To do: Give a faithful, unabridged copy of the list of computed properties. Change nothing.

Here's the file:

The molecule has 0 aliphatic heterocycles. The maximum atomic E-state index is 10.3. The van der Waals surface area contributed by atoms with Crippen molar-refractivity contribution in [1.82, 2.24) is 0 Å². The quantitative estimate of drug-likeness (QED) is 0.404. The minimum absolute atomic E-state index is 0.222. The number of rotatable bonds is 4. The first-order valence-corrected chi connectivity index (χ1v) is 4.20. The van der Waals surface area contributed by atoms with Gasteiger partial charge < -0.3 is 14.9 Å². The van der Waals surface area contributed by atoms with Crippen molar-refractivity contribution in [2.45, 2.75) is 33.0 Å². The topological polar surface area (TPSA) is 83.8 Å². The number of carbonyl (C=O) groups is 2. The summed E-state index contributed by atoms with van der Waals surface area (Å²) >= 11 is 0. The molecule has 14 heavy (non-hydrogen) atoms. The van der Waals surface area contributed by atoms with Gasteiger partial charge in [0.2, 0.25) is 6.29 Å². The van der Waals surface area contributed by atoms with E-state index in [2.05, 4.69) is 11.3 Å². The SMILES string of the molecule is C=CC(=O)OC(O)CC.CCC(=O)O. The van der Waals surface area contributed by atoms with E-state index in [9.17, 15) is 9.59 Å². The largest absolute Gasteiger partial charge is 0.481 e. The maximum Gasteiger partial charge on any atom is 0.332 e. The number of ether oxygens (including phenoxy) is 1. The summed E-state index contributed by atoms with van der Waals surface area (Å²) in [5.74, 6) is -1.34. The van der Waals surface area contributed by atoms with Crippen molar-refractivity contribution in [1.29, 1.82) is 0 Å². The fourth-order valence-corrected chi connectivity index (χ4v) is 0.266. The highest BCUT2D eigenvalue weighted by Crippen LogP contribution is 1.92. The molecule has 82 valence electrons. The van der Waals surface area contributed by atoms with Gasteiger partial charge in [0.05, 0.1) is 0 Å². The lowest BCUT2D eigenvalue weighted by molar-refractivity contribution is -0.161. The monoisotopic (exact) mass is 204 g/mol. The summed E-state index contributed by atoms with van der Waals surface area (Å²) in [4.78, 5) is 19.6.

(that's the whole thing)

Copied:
The molecule has 0 aliphatic heterocycles. The maximum atomic E-state index is 10.3. The van der Waals surface area contributed by atoms with Crippen molar-refractivity contribution in [1.82, 2.24) is 0 Å². The quantitative estimate of drug-likeness (QED) is 0.404. The minimum absolute atomic E-state index is 0.222. The number of rotatable bonds is 4. The first-order valence-corrected chi connectivity index (χ1v) is 4.20. The van der Waals surface area contributed by atoms with Gasteiger partial charge < -0.3 is 14.9 Å². The van der Waals surface area contributed by atoms with Crippen molar-refractivity contribution in [2.45, 2.75) is 33.0 Å². The topological polar surface area (TPSA) is 83.8 Å². The number of carbonyl (C=O) groups is 2. The summed E-state index contributed by atoms with van der Waals surface area (Å²) >= 11 is 0. The molecule has 14 heavy (non-hydrogen) atoms. The van der Waals surface area contributed by atoms with Gasteiger partial charge in [0.2, 0.25) is 6.29 Å². The van der Waals surface area contributed by atoms with E-state index in [2.05, 4.69) is 11.3 Å². The SMILES string of the molecule is C=CC(=O)OC(O)CC.CCC(=O)O. The van der Waals surface area contributed by atoms with E-state index in [9.17, 15) is 9.59 Å². The largest absolute Gasteiger partial charge is 0.481 e. The maximum Gasteiger partial charge on any atom is 0.332 e. The number of ether oxygens (including phenoxy) is 1. The summed E-state index contributed by atoms with van der Waals surface area (Å²) in [5.74, 6) is -1.34. The van der Waals surface area contributed by atoms with Crippen molar-refractivity contribution in [1.29, 1.82) is 0 Å². The fourth-order valence-corrected chi connectivity index (χ4v) is 0.266. The highest BCUT2D eigenvalue weighted by Crippen LogP contribution is 1.92. The molecule has 82 valence electrons. The van der Waals surface area contributed by atoms with Gasteiger partial charge in [0.05, 0.1) is 0 Å². The lowest BCUT2D eigenvalue weighted by molar-refractivity contribution is -0.161. The monoisotopic (exact) mass is 204 g/mol. The summed E-state index contributed by atoms with van der Waals surface area (Å²) in [4.78, 5) is 19.6.